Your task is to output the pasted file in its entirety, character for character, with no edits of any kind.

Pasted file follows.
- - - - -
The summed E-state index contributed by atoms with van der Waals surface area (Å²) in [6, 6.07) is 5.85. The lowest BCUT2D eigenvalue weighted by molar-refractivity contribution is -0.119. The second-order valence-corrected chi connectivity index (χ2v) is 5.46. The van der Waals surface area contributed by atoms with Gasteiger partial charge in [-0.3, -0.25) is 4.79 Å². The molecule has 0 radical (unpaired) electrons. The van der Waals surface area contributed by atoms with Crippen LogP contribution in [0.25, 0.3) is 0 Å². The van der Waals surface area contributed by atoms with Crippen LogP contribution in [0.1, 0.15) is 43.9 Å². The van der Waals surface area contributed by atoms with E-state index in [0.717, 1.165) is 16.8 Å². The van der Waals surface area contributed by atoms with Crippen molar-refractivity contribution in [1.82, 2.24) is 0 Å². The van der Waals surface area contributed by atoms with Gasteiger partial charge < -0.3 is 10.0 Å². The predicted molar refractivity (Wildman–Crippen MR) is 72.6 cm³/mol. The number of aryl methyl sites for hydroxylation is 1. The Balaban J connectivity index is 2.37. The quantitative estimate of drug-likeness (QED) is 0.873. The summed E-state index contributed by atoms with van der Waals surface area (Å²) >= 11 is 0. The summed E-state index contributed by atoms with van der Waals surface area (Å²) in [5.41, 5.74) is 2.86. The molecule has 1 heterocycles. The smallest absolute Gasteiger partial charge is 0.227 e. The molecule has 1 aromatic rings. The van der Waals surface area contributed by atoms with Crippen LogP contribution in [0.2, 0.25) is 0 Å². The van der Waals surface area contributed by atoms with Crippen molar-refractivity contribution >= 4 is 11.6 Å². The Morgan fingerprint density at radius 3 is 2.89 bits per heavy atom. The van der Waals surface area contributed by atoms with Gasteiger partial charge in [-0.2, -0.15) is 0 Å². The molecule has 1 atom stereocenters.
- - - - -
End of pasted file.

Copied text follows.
The summed E-state index contributed by atoms with van der Waals surface area (Å²) in [6, 6.07) is 5.85. The lowest BCUT2D eigenvalue weighted by molar-refractivity contribution is -0.119. The second-order valence-corrected chi connectivity index (χ2v) is 5.46. The van der Waals surface area contributed by atoms with Gasteiger partial charge in [-0.3, -0.25) is 4.79 Å². The molecule has 0 radical (unpaired) electrons. The van der Waals surface area contributed by atoms with Crippen LogP contribution in [0.25, 0.3) is 0 Å². The van der Waals surface area contributed by atoms with Crippen LogP contribution in [0.1, 0.15) is 43.9 Å². The van der Waals surface area contributed by atoms with E-state index in [0.717, 1.165) is 16.8 Å². The van der Waals surface area contributed by atoms with Crippen molar-refractivity contribution in [1.82, 2.24) is 0 Å². The van der Waals surface area contributed by atoms with Gasteiger partial charge < -0.3 is 10.0 Å². The predicted molar refractivity (Wildman–Crippen MR) is 72.6 cm³/mol. The number of aryl methyl sites for hydroxylation is 1. The Balaban J connectivity index is 2.37. The quantitative estimate of drug-likeness (QED) is 0.873. The summed E-state index contributed by atoms with van der Waals surface area (Å²) >= 11 is 0. The summed E-state index contributed by atoms with van der Waals surface area (Å²) in [5.41, 5.74) is 2.86. The molecule has 1 heterocycles. The smallest absolute Gasteiger partial charge is 0.227 e. The molecule has 1 aromatic rings. The van der Waals surface area contributed by atoms with Crippen LogP contribution in [0.2, 0.25) is 0 Å². The van der Waals surface area contributed by atoms with Crippen molar-refractivity contribution >= 4 is 11.6 Å². The Morgan fingerprint density at radius 3 is 2.89 bits per heavy atom. The van der Waals surface area contributed by atoms with Gasteiger partial charge in [-0.2, -0.15) is 0 Å². The molecule has 1 atom stereocenters.